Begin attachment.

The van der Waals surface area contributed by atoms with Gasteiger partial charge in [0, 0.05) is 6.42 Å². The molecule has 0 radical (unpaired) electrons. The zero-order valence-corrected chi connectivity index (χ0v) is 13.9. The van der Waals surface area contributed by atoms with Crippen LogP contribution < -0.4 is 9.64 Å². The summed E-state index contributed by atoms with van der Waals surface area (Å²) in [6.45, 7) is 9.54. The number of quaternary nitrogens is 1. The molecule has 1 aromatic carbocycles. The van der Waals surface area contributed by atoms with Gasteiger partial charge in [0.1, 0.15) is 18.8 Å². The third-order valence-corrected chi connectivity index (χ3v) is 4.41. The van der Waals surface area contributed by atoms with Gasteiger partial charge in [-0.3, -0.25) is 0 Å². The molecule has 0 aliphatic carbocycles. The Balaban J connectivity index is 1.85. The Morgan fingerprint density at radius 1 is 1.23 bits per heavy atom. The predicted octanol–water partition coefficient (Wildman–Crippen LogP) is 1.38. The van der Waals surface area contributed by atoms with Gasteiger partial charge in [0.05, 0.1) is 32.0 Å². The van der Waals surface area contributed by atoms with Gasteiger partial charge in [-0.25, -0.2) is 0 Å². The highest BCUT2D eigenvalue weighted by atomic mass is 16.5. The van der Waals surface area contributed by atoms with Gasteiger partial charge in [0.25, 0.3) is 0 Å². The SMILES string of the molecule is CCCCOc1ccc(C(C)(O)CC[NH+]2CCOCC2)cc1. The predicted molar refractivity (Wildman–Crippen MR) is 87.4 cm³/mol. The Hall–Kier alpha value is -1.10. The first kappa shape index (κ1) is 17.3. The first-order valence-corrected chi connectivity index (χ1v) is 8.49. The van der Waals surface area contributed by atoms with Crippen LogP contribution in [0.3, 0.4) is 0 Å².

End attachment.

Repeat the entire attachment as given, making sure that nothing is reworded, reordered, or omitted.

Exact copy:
The van der Waals surface area contributed by atoms with Gasteiger partial charge in [0, 0.05) is 6.42 Å². The molecule has 0 radical (unpaired) electrons. The zero-order valence-corrected chi connectivity index (χ0v) is 13.9. The van der Waals surface area contributed by atoms with Crippen LogP contribution < -0.4 is 9.64 Å². The summed E-state index contributed by atoms with van der Waals surface area (Å²) in [6.45, 7) is 9.54. The number of quaternary nitrogens is 1. The molecule has 1 aromatic carbocycles. The van der Waals surface area contributed by atoms with Gasteiger partial charge in [0.1, 0.15) is 18.8 Å². The third-order valence-corrected chi connectivity index (χ3v) is 4.41. The van der Waals surface area contributed by atoms with Gasteiger partial charge in [-0.3, -0.25) is 0 Å². The molecule has 0 aliphatic carbocycles. The Balaban J connectivity index is 1.85. The Morgan fingerprint density at radius 1 is 1.23 bits per heavy atom. The predicted octanol–water partition coefficient (Wildman–Crippen LogP) is 1.38. The van der Waals surface area contributed by atoms with Gasteiger partial charge in [0.05, 0.1) is 32.0 Å². The van der Waals surface area contributed by atoms with Gasteiger partial charge in [-0.25, -0.2) is 0 Å². The highest BCUT2D eigenvalue weighted by atomic mass is 16.5. The van der Waals surface area contributed by atoms with Gasteiger partial charge in [0.25, 0.3) is 0 Å². The SMILES string of the molecule is CCCCOc1ccc(C(C)(O)CC[NH+]2CCOCC2)cc1. The predicted molar refractivity (Wildman–Crippen MR) is 87.4 cm³/mol. The Hall–Kier alpha value is -1.10. The first kappa shape index (κ1) is 17.3. The first-order valence-corrected chi connectivity index (χ1v) is 8.49. The van der Waals surface area contributed by atoms with Crippen LogP contribution in [0.3, 0.4) is 0 Å².